In Conversation: Jake Hobson, founder of Niwaki

In Conversation: Jake Hobson, founder of Niwaki

With the second season of our Niwaki collaboration now live, we thought it only right to pick the brains of Niwaki founder Jake Hobson on all things Japanese gardening. Jake's obsession with Japanese topiary, gardening and tool crafting is what inspired him to create Niwaki, so we dug a little deeper to ask him about his most memorable green fingered experiences in Japan, and for advice on how to get started cultivating our own gardens, no matter how small.

So Jake, first thing's first, what catalysed your obsession with Japanese gardening tools?

It was really just using them for the first time in Japan. I didn’t realise how good they were at the time as I was pretty new to gardening, but when I returned to the UK, that is when I started to appreciate them more and more – their design, material, construction – and then when I began to learn about their production it all fell into place: meeting the makers, seeing the processes, as well as the skill and experience that goes into making them, coupled with just how good they feel in the garden! 

What gives you the greatest sense of pleasure in the garden?

The greatest source of joy comes from having a sense of being in a landscape – being transported somehow, perhaps to a place I’ve been, or imagined, or have yet to see. That and walking barefoot in dewy grass. 

Where did you start your gardening journey?

It was in Japan, working at a traditional tree nursery Furukawa Teijuen in Osaka, then a stint at Architectural Plants in Sussex under the mentorship of Angus White.

Have you visited any gardens in Japan that left an impression on you?

All of them! One particularly strong memory is seeing ants climbing over the raked gravel in Ryōan-ji in Kyoto, the famous Zen temple. I imagined the journey the ants were going on, and wondered how they were experiencing the place. Years later I revisited and they were still there! 

I do particularly enjoy gardens with impressive topiary or shaped trees, especially when they show something of their owner. I’m a fan of owner/gardeners who do the work for themselves, as I think it imbues the garden with something of their character, rather than that of the hired gardener. So quite often the gardens themselves aren’t necessarily as impressive or grand, but they have personality.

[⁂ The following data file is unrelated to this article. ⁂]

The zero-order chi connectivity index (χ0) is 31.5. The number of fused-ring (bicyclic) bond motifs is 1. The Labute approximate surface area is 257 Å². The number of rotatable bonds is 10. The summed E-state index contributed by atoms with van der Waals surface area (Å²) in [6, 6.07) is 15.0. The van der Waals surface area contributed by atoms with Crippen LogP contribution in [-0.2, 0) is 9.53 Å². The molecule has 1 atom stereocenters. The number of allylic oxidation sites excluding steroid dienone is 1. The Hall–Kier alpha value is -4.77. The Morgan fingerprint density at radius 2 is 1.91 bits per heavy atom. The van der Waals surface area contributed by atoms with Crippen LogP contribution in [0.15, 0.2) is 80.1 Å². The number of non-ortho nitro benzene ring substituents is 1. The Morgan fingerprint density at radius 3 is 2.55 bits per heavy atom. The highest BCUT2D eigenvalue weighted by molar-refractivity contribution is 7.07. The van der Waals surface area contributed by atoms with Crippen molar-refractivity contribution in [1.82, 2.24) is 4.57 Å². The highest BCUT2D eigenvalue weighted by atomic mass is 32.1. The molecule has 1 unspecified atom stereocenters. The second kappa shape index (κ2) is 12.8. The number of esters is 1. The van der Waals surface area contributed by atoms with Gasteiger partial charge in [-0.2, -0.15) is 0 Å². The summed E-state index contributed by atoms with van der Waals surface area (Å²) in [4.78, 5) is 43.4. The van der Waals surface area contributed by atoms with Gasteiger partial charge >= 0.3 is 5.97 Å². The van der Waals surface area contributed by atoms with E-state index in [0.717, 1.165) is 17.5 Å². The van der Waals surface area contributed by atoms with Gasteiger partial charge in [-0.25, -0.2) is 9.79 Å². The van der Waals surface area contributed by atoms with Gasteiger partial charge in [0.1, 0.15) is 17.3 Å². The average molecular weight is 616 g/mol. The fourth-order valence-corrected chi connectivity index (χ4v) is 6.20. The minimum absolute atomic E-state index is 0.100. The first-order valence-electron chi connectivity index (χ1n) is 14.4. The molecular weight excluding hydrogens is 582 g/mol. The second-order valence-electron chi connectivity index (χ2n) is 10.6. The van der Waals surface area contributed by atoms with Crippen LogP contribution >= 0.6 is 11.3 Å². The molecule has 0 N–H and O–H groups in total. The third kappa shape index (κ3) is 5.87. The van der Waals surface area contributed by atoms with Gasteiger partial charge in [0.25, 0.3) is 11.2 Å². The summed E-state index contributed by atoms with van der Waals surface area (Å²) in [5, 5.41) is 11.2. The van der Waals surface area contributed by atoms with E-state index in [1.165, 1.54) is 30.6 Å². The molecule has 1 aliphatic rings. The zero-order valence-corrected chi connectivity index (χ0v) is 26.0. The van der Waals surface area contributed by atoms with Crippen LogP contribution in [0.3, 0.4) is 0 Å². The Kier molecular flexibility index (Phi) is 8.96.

What advice would you give to someone interested in cultivating their own small garden?

Get stuck in, keep it simple, don’t be scared of mistakes, since that’s how we learn. And remember that gardening is a relationship with nature and however you want the garden to look, nature always has its own way of doing things: you need to come to some sort of agreement over the balance between you and nature quite early on!

Can you tell about traditional Japanese pruning and how the Japanese approach it?

You can think of Japanese gardens as microcosms of nature - they are the essence of nature, distilled. The trees are reduced in scale, pruned to retain their ‘essence’, hence the Japanese art of bonsai, which means 'potted tree'. Although the size, shape and style varies immensely from garden to garden, they are pruned, in effect, to look like trees. I see connections with manga - the Japanese like looking at a representation of something (a cartoon, or a garden tree) as much as a real thing.

All craftspeople in Japan - and that goes for gardeners too - work calmly, quietly, and efficiently. Nothing is ever rushed, energy is never wasted, and there’s no unnecessary chat. There is always great respect for the client, the boss and colleagues, and still a strong sense of apprenticeship and respect for elders and knowledge.

Shop the Collaboration

← Older Post Newer Post →